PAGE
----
Pulmonary Hypertension

What is pulmonary hypertension?

Pulmonary hypertension happens when the pressure in the blood vessels leading from the heart to the lungs is too high.

With pulmonary hypertension, the blood vessels to the lungs develop an increased amount of muscle in the wall of the blood vessels. The heart pumps blood from the right ventricle to the lungs to get oxygen. Because the blood does not have to travel very far, the pressure in this side of the heart and in the artery taking blood from the right ventricle to the lungs is normally low—usually much lower than systolic or diastolic blood pressure.

When the pressure in this artery gets too high, the arteries in the lungs can narrow and then the blood does not flow as well as it should, resulting in less oxygen in the blood.1

Illustration of pulmonary hypertension in the heart.

During pulmonary hypertension, the arteries in the lungs can narrow and then the blood does not flow as well as it should, resulting in less oxygen in the blood.

What causes pulmonary hypertension?

Some common underlying causes of pulmonary hypertension include high blood pressure in the lungs’ arteries due to some types of congenital heart disease, connective tissue disease, coronary artery disease, high blood pressure, liver disease (cirrhosis), blood clots to the lungs, and chronic lung diseases like emphysema. Genetics also play a role.

Pulmonary hypertension can happen in association with many other diseases, such as lung disease and heart disease. Heart failure is common in pulmonary hypertension.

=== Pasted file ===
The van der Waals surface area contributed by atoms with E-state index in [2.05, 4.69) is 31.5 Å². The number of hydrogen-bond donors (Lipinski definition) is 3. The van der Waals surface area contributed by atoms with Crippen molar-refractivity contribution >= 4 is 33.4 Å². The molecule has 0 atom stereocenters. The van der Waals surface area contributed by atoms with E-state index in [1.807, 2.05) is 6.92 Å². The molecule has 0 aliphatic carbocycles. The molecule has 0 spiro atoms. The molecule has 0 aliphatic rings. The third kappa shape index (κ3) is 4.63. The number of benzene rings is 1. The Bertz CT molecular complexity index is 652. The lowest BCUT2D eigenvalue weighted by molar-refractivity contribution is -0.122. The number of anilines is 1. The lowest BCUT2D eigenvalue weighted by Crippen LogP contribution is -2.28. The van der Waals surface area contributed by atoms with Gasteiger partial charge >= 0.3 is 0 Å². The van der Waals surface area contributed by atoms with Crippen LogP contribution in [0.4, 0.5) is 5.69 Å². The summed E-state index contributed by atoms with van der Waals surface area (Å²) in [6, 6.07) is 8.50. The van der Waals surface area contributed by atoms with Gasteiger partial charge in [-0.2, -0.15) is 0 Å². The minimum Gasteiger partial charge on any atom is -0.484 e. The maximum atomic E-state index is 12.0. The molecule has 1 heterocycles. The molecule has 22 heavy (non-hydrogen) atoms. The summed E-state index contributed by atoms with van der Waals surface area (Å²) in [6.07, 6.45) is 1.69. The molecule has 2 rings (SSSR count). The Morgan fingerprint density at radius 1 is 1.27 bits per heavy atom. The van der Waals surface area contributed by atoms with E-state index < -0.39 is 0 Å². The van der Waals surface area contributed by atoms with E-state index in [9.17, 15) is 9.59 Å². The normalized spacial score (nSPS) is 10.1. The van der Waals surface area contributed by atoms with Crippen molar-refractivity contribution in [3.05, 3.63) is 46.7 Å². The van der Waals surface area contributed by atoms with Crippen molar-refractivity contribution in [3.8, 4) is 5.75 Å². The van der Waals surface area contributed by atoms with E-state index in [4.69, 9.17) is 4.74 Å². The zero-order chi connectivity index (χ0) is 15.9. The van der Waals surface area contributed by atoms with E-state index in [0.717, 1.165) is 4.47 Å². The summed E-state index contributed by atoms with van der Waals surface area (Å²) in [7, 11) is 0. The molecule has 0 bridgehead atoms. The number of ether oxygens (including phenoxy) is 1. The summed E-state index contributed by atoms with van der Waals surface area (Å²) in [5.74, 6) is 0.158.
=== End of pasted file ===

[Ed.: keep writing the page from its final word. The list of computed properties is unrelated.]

What are the risk factors for pulmonary hypertension?

  • Pulmonary hypertension happens at all ages, including children, and its incidence increases with age.
  • Pulmonary hypertension is more common among women, non-Hispanic black people, and people age 75 or older.

What are the signs and symptoms of pulmonary hypertension?

The symptoms of pulmonary hypertension during the initial stage of the disease are common to many other medical conditions (e.g., difficulty breathing, fatigue). This often results in a delayed diagnosis until more severe symptoms arise, such as dizziness, chest pain, ankle swelling, or feeling the heart race or pound (palpitations).2,3

How is pulmonary hypertension treated?

There is no cure for pulmonary hypertension. However, there are many different types of treatments, including

  • Inhaled medicine
  • Medicine given through the veins under the skin
  • Medicine to reduce swelling in the feet (diuretics)
  • Oxygen therapy

How can I prevent pulmonary hypertension?

While not all pulmonary hypertension can be prevented, you can take steps to prevent it by making healthy lifestyle changes and managing high blood pressure, coronary heart disease, chronic liver disease, and chronic lung disease from tobacco use.

More Information


  1. George MG, Schieb L, Ayala C, Talwalkar A, Levant S. Pulmonary hypertension surveillance: United States, 2001 to 2010. Chest. 2014;146(2):476–95.
  2. Brown LM, Chen H, Halpern S, Taichman D, McGoon MD, Farber HW, et al. Delay in recognition of pulmonary arterial hypertension: factors identified from the REAL Registry. Chest. 2011;140(1):19–26.
  3. Deaño RC, Glassner-Kolmin C, Rubenfire M, Frost A, Visovatti S, McLaughlin VV, et al. Referral of patients with pulmonary hypertension diagnoses to tertiary pulmonary hypertension centers. JAMA Intern Med. 2013;173(10):887–93.